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Baptists wrestle with ways to find common ground with other faiths | Print |

By Sue H. Poss
CBF of South Carolina

Photo: Joel McLendon

ATLANTA-As Baptists seek common ground to work with people of other faiths, they face the challenge of finding ways to be relevant in an interfaith context while retaining their own distinctive identity.

"We often don't reach out to other faiths because we are scared of losing what's essential about our Baptist faith," said Noel Erskine, associate professor of theology and ethics at Candler School of Theology in Atlanta, Ga. "We are so afraid of losing our identity that we are not relevant in a multi-faith context."

Erskine was one of three participants on a panel that discussed "Can we all get along? Finding common ground with other faiths." Others on the panel were: Faysel Sharif, People of the Book Ministry; Virginia Baptist Mission Board in Falls Church, Va., a former Muslim who converted to Christianity 28 years ago; and Welton Gaddy, president of the Interfaith Alliance in Washington, D.C.

"Many Baptists have not been good at dialogue in the interfaith context," Erskine said, "because you cannot have dialogue if you start from the idea that others are religions of unbelief."

"We better act the way Jesus Christ has called upon us to act," Sharif said. "We need to practice true faith-not Christianity as a religion but Christianity as a true relationship with God."

Cultural differences play a part in understanding religious differences, Sharif stressed.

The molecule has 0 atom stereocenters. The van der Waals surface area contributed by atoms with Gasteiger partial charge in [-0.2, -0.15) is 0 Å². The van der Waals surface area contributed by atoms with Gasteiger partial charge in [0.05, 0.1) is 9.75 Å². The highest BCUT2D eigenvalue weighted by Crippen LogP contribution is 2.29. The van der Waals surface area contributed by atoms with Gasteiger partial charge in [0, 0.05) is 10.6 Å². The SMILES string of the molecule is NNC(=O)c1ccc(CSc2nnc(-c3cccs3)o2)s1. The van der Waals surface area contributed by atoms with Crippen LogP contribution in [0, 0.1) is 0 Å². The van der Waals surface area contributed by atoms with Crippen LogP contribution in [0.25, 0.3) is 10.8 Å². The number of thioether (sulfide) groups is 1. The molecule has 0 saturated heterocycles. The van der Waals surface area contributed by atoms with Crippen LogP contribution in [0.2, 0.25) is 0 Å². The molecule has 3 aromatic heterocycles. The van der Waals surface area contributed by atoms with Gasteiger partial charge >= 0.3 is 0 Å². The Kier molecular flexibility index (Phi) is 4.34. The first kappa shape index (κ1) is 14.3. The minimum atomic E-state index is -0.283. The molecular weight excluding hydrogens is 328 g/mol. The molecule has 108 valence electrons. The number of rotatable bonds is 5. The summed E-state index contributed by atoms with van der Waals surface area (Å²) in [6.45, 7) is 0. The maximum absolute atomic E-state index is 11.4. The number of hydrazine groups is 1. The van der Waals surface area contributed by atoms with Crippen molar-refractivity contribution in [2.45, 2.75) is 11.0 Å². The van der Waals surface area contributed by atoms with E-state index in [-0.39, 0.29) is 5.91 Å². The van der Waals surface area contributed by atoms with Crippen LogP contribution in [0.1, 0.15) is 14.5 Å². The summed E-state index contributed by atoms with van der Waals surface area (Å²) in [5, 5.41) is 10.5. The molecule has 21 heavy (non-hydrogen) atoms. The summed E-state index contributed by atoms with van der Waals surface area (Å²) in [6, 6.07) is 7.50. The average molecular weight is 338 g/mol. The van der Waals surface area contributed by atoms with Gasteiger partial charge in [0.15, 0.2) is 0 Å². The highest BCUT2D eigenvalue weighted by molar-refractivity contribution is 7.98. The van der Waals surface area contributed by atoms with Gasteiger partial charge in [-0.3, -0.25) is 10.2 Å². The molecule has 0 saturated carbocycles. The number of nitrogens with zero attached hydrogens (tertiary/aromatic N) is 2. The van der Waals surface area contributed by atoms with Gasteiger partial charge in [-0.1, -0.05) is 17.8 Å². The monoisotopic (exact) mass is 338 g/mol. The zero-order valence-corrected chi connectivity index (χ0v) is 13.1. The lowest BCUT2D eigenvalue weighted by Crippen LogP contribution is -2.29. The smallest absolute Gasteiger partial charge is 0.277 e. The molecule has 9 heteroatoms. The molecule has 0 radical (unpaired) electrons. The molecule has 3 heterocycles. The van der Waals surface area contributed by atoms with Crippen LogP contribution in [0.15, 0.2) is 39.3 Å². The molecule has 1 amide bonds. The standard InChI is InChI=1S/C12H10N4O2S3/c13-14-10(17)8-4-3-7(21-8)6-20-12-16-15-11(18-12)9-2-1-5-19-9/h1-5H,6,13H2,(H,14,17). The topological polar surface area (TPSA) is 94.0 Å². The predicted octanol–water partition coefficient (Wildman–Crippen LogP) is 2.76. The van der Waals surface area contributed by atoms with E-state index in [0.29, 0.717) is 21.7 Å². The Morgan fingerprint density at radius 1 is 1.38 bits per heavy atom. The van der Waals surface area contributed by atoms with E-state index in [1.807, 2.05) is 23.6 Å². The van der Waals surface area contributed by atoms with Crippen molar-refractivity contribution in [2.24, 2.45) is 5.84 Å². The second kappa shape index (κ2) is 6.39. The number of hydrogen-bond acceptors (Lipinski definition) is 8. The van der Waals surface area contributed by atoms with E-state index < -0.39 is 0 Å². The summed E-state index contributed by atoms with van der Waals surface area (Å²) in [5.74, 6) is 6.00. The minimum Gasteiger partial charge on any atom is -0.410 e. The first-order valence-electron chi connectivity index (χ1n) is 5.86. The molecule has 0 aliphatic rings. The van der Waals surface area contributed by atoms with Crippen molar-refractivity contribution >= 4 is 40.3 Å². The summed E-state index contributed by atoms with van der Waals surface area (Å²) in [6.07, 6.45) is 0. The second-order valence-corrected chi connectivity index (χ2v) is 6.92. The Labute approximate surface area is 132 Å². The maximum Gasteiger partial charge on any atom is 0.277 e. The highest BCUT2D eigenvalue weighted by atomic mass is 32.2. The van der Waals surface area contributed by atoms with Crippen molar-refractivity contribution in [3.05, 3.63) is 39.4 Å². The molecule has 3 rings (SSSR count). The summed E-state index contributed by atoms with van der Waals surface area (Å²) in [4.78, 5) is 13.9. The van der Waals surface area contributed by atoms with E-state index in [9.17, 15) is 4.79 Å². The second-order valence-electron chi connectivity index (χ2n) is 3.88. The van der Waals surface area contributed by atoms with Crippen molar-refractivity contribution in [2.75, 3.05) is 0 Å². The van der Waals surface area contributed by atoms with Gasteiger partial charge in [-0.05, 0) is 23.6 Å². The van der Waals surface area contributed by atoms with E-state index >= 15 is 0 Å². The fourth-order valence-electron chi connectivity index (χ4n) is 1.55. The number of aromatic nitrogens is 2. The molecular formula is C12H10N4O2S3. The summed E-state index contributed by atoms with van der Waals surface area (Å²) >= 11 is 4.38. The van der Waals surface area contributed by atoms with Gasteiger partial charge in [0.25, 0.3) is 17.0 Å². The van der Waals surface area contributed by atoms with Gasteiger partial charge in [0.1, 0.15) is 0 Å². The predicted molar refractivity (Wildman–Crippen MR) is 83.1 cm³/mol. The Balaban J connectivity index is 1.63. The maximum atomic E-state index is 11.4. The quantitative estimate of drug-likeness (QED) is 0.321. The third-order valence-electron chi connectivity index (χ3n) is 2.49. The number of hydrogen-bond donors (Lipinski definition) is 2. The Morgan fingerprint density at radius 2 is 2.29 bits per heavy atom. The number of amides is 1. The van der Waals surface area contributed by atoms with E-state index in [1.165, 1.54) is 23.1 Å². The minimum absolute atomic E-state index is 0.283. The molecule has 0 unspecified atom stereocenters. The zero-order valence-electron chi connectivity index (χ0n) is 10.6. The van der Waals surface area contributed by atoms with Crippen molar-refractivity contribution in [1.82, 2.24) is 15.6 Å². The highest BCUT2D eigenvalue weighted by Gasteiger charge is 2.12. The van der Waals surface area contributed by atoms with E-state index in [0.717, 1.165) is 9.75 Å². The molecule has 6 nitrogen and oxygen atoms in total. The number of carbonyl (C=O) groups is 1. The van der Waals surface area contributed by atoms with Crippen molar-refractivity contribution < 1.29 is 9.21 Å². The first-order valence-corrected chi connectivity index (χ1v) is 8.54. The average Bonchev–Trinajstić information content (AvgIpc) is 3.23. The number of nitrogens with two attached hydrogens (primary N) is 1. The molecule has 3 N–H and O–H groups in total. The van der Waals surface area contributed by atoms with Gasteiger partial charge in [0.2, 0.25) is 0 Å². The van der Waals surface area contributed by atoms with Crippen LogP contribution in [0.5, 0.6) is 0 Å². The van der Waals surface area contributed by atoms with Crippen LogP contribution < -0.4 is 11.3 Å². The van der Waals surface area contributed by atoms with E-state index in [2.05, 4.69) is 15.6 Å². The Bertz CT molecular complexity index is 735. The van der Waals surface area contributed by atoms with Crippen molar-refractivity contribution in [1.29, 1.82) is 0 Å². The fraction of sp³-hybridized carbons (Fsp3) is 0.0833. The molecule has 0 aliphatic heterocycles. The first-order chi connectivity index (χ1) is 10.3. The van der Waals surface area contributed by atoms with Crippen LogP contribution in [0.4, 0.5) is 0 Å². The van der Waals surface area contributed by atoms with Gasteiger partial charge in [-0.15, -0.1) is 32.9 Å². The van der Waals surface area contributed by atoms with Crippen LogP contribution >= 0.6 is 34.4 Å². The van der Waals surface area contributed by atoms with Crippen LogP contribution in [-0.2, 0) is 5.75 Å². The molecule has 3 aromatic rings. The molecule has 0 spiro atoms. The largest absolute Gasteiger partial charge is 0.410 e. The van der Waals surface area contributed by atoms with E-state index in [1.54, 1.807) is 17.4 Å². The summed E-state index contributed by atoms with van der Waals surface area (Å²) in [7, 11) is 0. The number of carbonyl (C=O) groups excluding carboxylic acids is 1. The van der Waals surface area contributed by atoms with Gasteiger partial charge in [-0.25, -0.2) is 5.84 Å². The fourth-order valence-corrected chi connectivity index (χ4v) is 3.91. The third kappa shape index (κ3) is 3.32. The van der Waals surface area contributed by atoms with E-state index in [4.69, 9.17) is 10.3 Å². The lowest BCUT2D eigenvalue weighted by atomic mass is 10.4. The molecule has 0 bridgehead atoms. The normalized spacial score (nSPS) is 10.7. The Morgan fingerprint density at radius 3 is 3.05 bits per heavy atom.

"Before you try to develop a relationship with a Muslim or Hindu, you must break down the barrier of stereotypes," he said. "What we need to do to go forward and meet our neighbors is to establish a bridge on which we can communicate. Without that, we cannot reach out to Muslims, and Muslims cannot reach out to us."

Gaddy, who works daily with 75 different religious traditions in the United States, said he believes the future of the church will be interreligious in nature.

"In that future, distinctions of diversity must be preserved," he said. "We do not need a religious community shaped by the lowest common denominator. That would rob us of the symphonic-like nature of the people who make up this nation."

Gaddy said that differences should not be ignored but should be recognized and respected if possible. One value that Gaddy said is shared among virtually all religions in the United States is religious freedom.

"Religious freedom is what has made the U.S. the most religiously pluralistic country in the world," he said, noting that he subscribes to the motto "Out of many, cooperation," not "out of many, one."

Some specific suggestions the three panelists offered for churches and individuals who want to understand other religions better include:

  • Have someone in the church, either staff or a volunteer, whose primary responsibility it is to help the congregation understand and reach out to other religions, giving particular attention to religious groups that may worship nearby.
  • Educate yourself about the social practices of others.
  • Listen to the stories of others.
  • Begin to understand other faiths by first coming together in the civic realm (for example, to discuss a local school issue).
  • Recognize that one culture is not superior to another.
  • Learn to differentiate between what is cultural and what is spiritual.
  • Demonstrate your Christian beliefs by your actions, not by preaching.
  • Recognize in some tangible way a special day in the religion of a neighbor whose religion is different from yours.
  • Get to know better a co-worker, neighbor or schoolmate of another religion.
  • Study a book on another religion in Sunday school or on Wednesday night.
  • Dream a new church-one not only focused on its own internal life but one that wants to reach out in dialogue.
  • Recognize that God's call to us is to love our neighbors.
  • Begin with the common values that most people share: the dignity and worth of every person, the importance of compassion and of community.

Sharif said the secret to good interfaith relations is not complicated. "Just be a true Christian in the way that Jesus Christ modeled for us."

 
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